I’m thinking today on the motivations a parent might have to send their child to school. Some people have enslaved themselves to debt or demand a certain lifestyle that they feel it necessary to have both parents working & making money, which in turn leaves little time to educate (or even watch) their child — that’s a common problem in a life devoted to the American dream.
Others have doubts about their ability to properly teach their children, and that’s a separate post (but in short — God didn’t give you your children on accident, hoping that you’d find someone better suited for the task ASAP).
The most baffling (to me) are those believing parents who simply do not want to spend the time or take up the task of educating their children. It is a burden that would interfere with a preferred daily lifestyle. It is a belief that the possible difficulties facing a parent taking up the role of educator is just too much (we’d fight too often!) and therefore best if the problem is placed in the lap of a dedicated teacher making far less money than they deserve.
Consider this by R.C. Sproul, Jr. -
…we should understand that teaching our children is our delight, our joy, our opportunity. When we see spending time with them as a burden, rather than a joy, we see further evidence of how encultured we have become. Children, biblically speaking, are a blessing from God. And we ought to seek out time with blessings from God, not plot out ways to avoid them, or hand them over to others.
And yet, the mother portrayed in the comic above, though no religious convictions are attributed is just as easily the Christian mother as she is a pagan mother. How did we get to this point? We’ve reached a point where the daily routine of school-aged child is spent in a class, away from their parents. Evenings are spent in a frantic rush to play sports, do homework, watch TV, play video games and get to bed in time to do it all again. Weekends are much the same. Seasonal vacations are short and the arrival of the routine is met rarely with gladness (save for Mom & Dad) but rather with glum fatalism.
Children desire to be with their parents because God has created them to be under their care until the time comes to “leave and cleave”. That they prefer the company of their parents to that of their teachers, nursery workers, day care attendants, is clear. That so many parents could make such a reality, could grab hold of this brief time God has blessed them with, but instead choose an empty home from morning until afternoon and an obstacle course filled with recitals, games, and practice, practice, practice makes me befuddled. I don’t get it. I see it as the primary driving force to have your children away from the home and it just doesn’t make sense to me. Is this time truly so tedious? Is the cost truly so high?
1 Timothy 2:11-15 is a passage of Scripture that has been picked up by all sorts of folks, abused, misused, and mishandled. It’s justified all sorts of bad theology complete with lives that reflect Jesus poorly because of said theology.
Last Sunday, I preached on the issue showing that Paul’s words to women have been controversial (for different reasons) from the time he wrote them up to today. Give it a listen if you have a chance and weigh in with what you think about the Women teaching & holding authority.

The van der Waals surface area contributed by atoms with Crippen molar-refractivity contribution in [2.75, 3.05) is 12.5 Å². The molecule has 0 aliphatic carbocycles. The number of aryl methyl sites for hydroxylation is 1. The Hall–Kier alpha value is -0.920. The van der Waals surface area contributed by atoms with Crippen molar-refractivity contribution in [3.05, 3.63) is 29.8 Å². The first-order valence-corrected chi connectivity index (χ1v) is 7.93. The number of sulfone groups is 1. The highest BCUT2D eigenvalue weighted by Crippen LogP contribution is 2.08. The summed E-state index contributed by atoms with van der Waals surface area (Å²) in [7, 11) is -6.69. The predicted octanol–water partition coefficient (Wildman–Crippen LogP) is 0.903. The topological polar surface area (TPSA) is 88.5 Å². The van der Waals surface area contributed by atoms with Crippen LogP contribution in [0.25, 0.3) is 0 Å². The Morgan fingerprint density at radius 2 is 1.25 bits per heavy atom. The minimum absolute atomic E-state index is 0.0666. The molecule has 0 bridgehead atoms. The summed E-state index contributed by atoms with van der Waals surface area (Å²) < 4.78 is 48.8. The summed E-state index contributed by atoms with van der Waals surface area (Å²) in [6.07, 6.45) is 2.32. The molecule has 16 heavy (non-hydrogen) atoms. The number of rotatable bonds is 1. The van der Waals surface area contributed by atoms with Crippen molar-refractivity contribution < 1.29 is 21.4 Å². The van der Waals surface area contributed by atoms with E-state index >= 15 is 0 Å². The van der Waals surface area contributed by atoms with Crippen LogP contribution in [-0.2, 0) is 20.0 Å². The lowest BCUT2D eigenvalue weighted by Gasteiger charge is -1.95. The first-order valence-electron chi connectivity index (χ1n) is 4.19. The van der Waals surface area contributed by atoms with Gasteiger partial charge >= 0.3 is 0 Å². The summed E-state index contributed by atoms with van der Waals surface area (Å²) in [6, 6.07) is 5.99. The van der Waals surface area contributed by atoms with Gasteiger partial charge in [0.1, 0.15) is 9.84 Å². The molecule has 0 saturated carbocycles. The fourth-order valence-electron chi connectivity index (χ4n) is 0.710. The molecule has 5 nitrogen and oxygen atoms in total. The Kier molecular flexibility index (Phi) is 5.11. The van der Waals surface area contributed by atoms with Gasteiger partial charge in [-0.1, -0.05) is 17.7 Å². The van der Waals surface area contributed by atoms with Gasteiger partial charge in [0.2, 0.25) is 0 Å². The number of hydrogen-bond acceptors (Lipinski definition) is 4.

Tomorrow: Some more thoughts on education.
Deuteronomy 6:6-7 states “ And these words that I command you today shall be on your heart.  You shall teach them diligently to your children, and shall talk of them when you sit in your house, and when you walk by the way, and when you lie down, and when you rise.”
From a religious perspective, are parents justified in delegating the theological training of their children to Pastors, Sunday School teachers, and Youth Group Leaders? Is it good enough to make sure that their children are diligently taught, even if it’s not by you. I say no, God gave you these children and is commanding YOU (yes you) to instruct them.
But what about education in general? Are we justified in making a distinction between religious education and “book smarts” education? The majority of parents delegate their child’s “book education” to someone else. They’re not involved. Is there truly such a distinction between school & theology? Does God say “That’s not mine.” in regards to book learnin’?
That’s the question I have in mind for next week. I want to devote the whole time to the issue of home schooling & education because, quite frankly, I think I’m starting to look at it not as “best possible method of education” but rather as “clear command from God.”
I hope you’ll be along to work it out with me. Also – preaching in Tacoma this Sunday AM — hope to see you there as well!
Outside of reading this, there’ s been a whole lot of Greeking & Hebrewing. I’ve been preaching once a month at the Columbia Bible Presbyterian Church in Scappoose, OR for the past two months (sermons here).
Break time is over, though, so I’ll get back to blogging. You’re welcome (I kid, I kid).
From the post:
Lets face it, the Reformation has a tendency to be only about Luther, Calvin, and maybe Zwingli, Knox, and Wycliffe. I’m not saying these men are not important, quite the opposite, they are the most significant figures of the period, but their preeminence has a tendency to overshadow other men that played key roles in the reformation. Often some of these lesser known men were responsible for formalizing the theology of the more well known figures. Further, some of these men were dear friends, confidants, and supporters of the other figures. Our first “second-tier” reformer is Johannes Oecolampadius.